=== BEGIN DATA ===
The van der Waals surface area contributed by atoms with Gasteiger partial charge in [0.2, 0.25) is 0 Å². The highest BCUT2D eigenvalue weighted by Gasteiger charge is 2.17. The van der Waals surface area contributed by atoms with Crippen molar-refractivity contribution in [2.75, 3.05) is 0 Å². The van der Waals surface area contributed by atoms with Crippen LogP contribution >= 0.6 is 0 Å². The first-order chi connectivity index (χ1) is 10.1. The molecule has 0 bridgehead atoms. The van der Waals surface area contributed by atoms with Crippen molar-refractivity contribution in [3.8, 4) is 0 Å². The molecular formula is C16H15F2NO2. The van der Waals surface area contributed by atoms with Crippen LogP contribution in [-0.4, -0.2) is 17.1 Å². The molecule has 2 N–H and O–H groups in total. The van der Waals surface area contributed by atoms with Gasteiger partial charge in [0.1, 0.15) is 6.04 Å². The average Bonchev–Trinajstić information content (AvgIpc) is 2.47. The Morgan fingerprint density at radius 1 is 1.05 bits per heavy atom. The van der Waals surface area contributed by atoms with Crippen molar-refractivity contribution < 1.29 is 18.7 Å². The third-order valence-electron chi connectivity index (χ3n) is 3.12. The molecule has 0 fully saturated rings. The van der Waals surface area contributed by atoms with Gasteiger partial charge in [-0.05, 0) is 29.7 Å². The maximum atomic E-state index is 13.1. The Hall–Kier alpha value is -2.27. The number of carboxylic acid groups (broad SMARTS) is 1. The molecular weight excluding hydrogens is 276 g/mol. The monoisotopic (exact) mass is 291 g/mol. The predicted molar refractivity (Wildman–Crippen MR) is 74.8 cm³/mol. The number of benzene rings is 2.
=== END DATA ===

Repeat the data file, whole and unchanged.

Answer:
The van der Waals surface area contributed by atoms with Gasteiger partial charge in [0.2, 0.25) is 0 Å². The highest BCUT2D eigenvalue weighted by Gasteiger charge is 2.17. The van der Waals surface area contributed by atoms with Crippen molar-refractivity contribution in [2.75, 3.05) is 0 Å². The van der Waals surface area contributed by atoms with Crippen LogP contribution >= 0.6 is 0 Å². The first-order chi connectivity index (χ1) is 10.1. The molecule has 0 bridgehead atoms. The van der Waals surface area contributed by atoms with Crippen molar-refractivity contribution in [3.8, 4) is 0 Å². The molecular formula is C16H15F2NO2. The van der Waals surface area contributed by atoms with Crippen LogP contribution in [-0.4, -0.2) is 17.1 Å². The molecule has 2 N–H and O–H groups in total. The van der Waals surface area contributed by atoms with Gasteiger partial charge in [0.1, 0.15) is 6.04 Å². The average Bonchev–Trinajstić information content (AvgIpc) is 2.47. The Morgan fingerprint density at radius 1 is 1.05 bits per heavy atom. The van der Waals surface area contributed by atoms with Crippen molar-refractivity contribution < 1.29 is 18.7 Å². The third-order valence-electron chi connectivity index (χ3n) is 3.12. The molecule has 0 fully saturated rings. The van der Waals surface area contributed by atoms with Gasteiger partial charge in [-0.05, 0) is 29.7 Å². The maximum atomic E-state index is 13.1. The Hall–Kier alpha value is -2.27. The number of carboxylic acid groups (broad SMARTS) is 1. The molecular weight excluding hydrogens is 276 g/mol. The monoisotopic (exact) mass is 291 g/mol. The predicted molar refractivity (Wildman–Crippen MR) is 74.8 cm³/mol. The number of benzene rings is 2.